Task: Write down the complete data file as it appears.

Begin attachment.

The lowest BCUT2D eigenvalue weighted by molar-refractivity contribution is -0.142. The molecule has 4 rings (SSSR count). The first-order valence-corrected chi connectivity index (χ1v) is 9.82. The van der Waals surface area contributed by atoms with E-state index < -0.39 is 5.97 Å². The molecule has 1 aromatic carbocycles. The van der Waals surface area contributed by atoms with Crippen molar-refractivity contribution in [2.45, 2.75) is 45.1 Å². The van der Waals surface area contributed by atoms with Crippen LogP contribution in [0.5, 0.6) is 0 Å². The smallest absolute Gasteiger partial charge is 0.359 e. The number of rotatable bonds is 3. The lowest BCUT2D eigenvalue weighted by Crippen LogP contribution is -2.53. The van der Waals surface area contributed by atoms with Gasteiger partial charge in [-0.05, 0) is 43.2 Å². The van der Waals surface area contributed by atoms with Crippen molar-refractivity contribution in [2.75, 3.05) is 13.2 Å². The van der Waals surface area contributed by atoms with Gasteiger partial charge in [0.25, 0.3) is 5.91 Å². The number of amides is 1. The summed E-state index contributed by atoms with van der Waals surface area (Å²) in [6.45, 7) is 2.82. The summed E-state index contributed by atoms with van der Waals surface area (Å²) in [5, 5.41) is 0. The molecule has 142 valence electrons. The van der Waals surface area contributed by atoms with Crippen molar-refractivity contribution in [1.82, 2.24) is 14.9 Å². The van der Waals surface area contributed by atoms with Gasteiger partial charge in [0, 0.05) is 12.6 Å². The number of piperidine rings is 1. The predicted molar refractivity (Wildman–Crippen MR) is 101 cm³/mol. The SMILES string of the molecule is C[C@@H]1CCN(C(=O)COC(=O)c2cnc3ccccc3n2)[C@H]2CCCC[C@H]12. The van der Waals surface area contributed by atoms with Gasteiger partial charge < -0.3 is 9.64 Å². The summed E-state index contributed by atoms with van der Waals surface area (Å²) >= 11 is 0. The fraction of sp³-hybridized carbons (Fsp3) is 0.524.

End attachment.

The lowest BCUT2D eigenvalue weighted by molar-refractivity contribution is -0.142. The molecule has 4 rings (SSSR count). The first-order valence-corrected chi connectivity index (χ1v) is 9.82. The van der Waals surface area contributed by atoms with E-state index < -0.39 is 5.97 Å². The molecule has 1 aromatic carbocycles. The van der Waals surface area contributed by atoms with Crippen molar-refractivity contribution in [2.45, 2.75) is 45.1 Å². The van der Waals surface area contributed by atoms with Crippen LogP contribution in [0.5, 0.6) is 0 Å². The smallest absolute Gasteiger partial charge is 0.359 e. The number of rotatable bonds is 3. The lowest BCUT2D eigenvalue weighted by Crippen LogP contribution is -2.53. The van der Waals surface area contributed by atoms with Gasteiger partial charge in [-0.05, 0) is 43.2 Å². The van der Waals surface area contributed by atoms with Crippen molar-refractivity contribution in [2.75, 3.05) is 13.2 Å². The van der Waals surface area contributed by atoms with Gasteiger partial charge in [0.25, 0.3) is 5.91 Å². The number of amides is 1. The summed E-state index contributed by atoms with van der Waals surface area (Å²) in [6.45, 7) is 2.82. The summed E-state index contributed by atoms with van der Waals surface area (Å²) in [5, 5.41) is 0. The molecule has 142 valence electrons. The van der Waals surface area contributed by atoms with Crippen molar-refractivity contribution in [1.82, 2.24) is 14.9 Å². The van der Waals surface area contributed by atoms with Gasteiger partial charge in [0, 0.05) is 12.6 Å². The number of piperidine rings is 1. The predicted molar refractivity (Wildman–Crippen MR) is 101 cm³/mol. The SMILES string of the molecule is C[C@@H]1CCN(C(=O)COC(=O)c2cnc3ccccc3n2)[C@H]2CCCC[C@H]12. The van der Waals surface area contributed by atoms with Gasteiger partial charge < -0.3 is 9.64 Å². The summed E-state index contributed by atoms with van der Waals surface area (Å²) >= 11 is 0. The fraction of sp³-hybridized carbons (Fsp3) is 0.524.